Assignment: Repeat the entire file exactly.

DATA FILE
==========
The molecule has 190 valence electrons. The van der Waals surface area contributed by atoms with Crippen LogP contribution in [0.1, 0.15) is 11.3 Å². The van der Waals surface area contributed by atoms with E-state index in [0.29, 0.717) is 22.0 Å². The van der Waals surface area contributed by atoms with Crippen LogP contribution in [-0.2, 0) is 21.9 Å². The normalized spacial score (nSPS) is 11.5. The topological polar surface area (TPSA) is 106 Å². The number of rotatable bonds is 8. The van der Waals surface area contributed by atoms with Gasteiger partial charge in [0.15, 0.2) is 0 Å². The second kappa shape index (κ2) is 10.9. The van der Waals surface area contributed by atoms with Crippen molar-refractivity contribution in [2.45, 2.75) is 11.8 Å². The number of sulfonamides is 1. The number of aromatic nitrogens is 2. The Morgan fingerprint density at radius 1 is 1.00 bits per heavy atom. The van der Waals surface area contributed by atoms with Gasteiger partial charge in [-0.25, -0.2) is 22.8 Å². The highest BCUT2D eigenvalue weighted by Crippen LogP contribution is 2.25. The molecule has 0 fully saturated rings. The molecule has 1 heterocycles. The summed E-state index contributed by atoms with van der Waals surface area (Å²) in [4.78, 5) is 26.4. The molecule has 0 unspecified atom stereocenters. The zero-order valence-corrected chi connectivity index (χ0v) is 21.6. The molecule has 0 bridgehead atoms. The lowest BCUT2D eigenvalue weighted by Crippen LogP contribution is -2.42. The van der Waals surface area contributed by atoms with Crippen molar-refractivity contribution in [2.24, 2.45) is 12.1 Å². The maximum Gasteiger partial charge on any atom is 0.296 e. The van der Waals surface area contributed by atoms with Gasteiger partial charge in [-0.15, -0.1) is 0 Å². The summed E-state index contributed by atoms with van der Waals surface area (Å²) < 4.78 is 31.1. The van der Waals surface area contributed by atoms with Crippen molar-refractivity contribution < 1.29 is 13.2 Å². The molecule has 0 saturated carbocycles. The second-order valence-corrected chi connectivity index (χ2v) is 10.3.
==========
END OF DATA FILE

The molecule has 190 valence electrons. The van der Waals surface area contributed by atoms with Crippen LogP contribution in [0.1, 0.15) is 11.3 Å². The van der Waals surface area contributed by atoms with E-state index in [0.29, 0.717) is 22.0 Å². The van der Waals surface area contributed by atoms with Crippen LogP contribution in [-0.2, 0) is 21.9 Å². The normalized spacial score (nSPS) is 11.5. The topological polar surface area (TPSA) is 106 Å². The number of rotatable bonds is 8. The van der Waals surface area contributed by atoms with Gasteiger partial charge in [0.15, 0.2) is 0 Å². The second kappa shape index (κ2) is 10.9. The van der Waals surface area contributed by atoms with Crippen molar-refractivity contribution in [2.45, 2.75) is 11.8 Å². The number of sulfonamides is 1. The number of aromatic nitrogens is 2. The Morgan fingerprint density at radius 1 is 1.00 bits per heavy atom. The van der Waals surface area contributed by atoms with Gasteiger partial charge in [-0.25, -0.2) is 22.8 Å². The highest BCUT2D eigenvalue weighted by Crippen LogP contribution is 2.25. The molecule has 0 fully saturated rings. The molecule has 1 heterocycles. The summed E-state index contributed by atoms with van der Waals surface area (Å²) in [4.78, 5) is 26.4. The molecule has 0 unspecified atom stereocenters. The zero-order valence-corrected chi connectivity index (χ0v) is 21.6. The molecule has 0 bridgehead atoms. The lowest BCUT2D eigenvalue weighted by Crippen LogP contribution is -2.42. The van der Waals surface area contributed by atoms with Crippen molar-refractivity contribution in [2.24, 2.45) is 12.1 Å². The maximum Gasteiger partial charge on any atom is 0.296 e. The van der Waals surface area contributed by atoms with Gasteiger partial charge in [-0.15, -0.1) is 0 Å². The summed E-state index contributed by atoms with van der Waals surface area (Å²) < 4.78 is 31.1. The van der Waals surface area contributed by atoms with Crippen molar-refractivity contribution < 1.29 is 13.2 Å². The molecule has 0 saturated carbocycles. The second-order valence-corrected chi connectivity index (χ2v) is 10.3.